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J Pain Symptom Manage. 2014 Jun;47(6):990-1000. doi: 10.1016/j.jpainsymman.2013.07.006. Epub 2013 Oct 5.

A randomized, double-blind, placebo-controlled study of fentanyl buccal tablets for breakthrough pain: efficacy and safety in Japanese cancer patients.

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Department of Palliative Care, Saga-Ken Medical Center Koseikan, Saga, Japan. Electronic address:
Department of Palliative Care, Saga-Ken Medical Center Koseikan, Saga, Japan.
Department of Palliative Medicine, KKR Sapporo Medical Center, Sapporo, Japan.
Division of Clinical Oncology, Hiroshima Prefectural Hospital, Hiroshima, Japan.
Department of Palliative Medicine, Yokohama Municipal Citizen's Hospital, Yokohama, Japan.
International University of Health and Welfare Hospital, Tokyo, Japan.
Department of Medical Oncology, Tohoku Rosai Hospital, Sendai, Japan.
Department of Palliative Medicine, Tsukuba Medical Center Hospital, Tsukuba, Japan.
Department of Palliative Care, Saitama Cancer Center, Saitama, Japan.
Department of Palliative Medicine, National Cancer Center Hospital, Tokyo, Japan.
Division of Palliative Medicine, Shizuoka Cancer Center, Shizuoka, Japan.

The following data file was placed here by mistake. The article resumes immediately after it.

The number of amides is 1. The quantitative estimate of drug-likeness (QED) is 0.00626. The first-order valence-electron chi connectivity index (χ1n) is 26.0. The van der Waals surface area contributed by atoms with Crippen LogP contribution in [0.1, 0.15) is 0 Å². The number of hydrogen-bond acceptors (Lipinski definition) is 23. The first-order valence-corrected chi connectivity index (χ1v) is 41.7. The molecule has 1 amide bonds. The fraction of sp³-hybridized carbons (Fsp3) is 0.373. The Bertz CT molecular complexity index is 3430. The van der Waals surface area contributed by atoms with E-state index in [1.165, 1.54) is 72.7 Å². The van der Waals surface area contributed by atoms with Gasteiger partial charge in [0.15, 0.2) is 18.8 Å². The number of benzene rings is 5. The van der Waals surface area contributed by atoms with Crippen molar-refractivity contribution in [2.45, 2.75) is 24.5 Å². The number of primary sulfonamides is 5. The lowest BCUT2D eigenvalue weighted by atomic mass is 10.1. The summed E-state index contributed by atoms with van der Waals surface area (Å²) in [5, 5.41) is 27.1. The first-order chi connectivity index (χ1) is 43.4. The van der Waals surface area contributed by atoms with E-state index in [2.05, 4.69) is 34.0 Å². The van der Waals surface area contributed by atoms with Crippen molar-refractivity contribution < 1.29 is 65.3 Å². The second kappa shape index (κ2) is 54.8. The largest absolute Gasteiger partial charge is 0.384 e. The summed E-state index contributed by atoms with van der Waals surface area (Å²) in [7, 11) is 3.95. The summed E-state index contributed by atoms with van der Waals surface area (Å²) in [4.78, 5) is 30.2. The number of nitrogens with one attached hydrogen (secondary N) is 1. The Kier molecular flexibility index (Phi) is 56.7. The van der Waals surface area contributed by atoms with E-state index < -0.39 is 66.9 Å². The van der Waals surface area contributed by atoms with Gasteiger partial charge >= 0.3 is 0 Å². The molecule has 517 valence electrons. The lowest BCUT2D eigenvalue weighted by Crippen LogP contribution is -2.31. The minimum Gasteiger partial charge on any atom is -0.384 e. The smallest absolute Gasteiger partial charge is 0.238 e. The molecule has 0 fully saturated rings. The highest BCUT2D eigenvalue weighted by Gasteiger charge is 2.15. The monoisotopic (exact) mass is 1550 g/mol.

Department of Palliative and Supportive Care, Social Insurance Chukyo Hospital, Nagoya, Japan.
Department of Internal Medicine and Medical Oncology, Teikyo University School of Medicine, Tokyo, Japan.



Rapid-onset opioids for treating breakthrough pain (BTP) in patients with cancer are needed in the Japanese care setting.


To examine the efficacy and safety of fentanyl buccal tablets (FBTs) for treating BTP in Japanese cancer patients.


This was a randomized, double-blinded, placebo-controlled study. In subjects receiving around-the-clock (ATC) opioids at doses of 30 mg or more to less than 60 mg or 60-1000 mg of oral morphine equivalents (low and high ATC groups), dose titration was started from 50 to 100 μg FBT, respectively. Subjects whose effective dose was identified were randomly allocated to a prearranged administration order of nine tablets (six FBTs and three placebos), one tablet each for nine episodes of BTP (double blinded). Efficacy and safety of FBT were assessed for patients overall, and also for the low and high ATC groups.


A significant difference was observed between FBT and placebo for the primary endpoint of pain intensity difference at 30 minutes. The analgesic onset of FBT was observed from 15 minutes in several secondary variables (e.g., pain relief). Adverse events were somnolence and other events associated with opioids were mostly mild or moderate. Of the low and high ATC group subjects, an effective FBT dose was identified in 72.2% and 73.1%, respectively.


The safety of FBT and its analgesic effect on BTP were confirmed in Japanese cancer patients receiving opioids. Our findings suggest that analgesic onset may occur from 15 minutes after FBT, and that FBT can be administered to patients with low doses of ATC opioids.


Fentanyl buccal tablet; breakthrough pain; cancer pain; oral transmucosal opioid; palliative medicine; rapid-onset opioids

[Indexed for MEDLINE]

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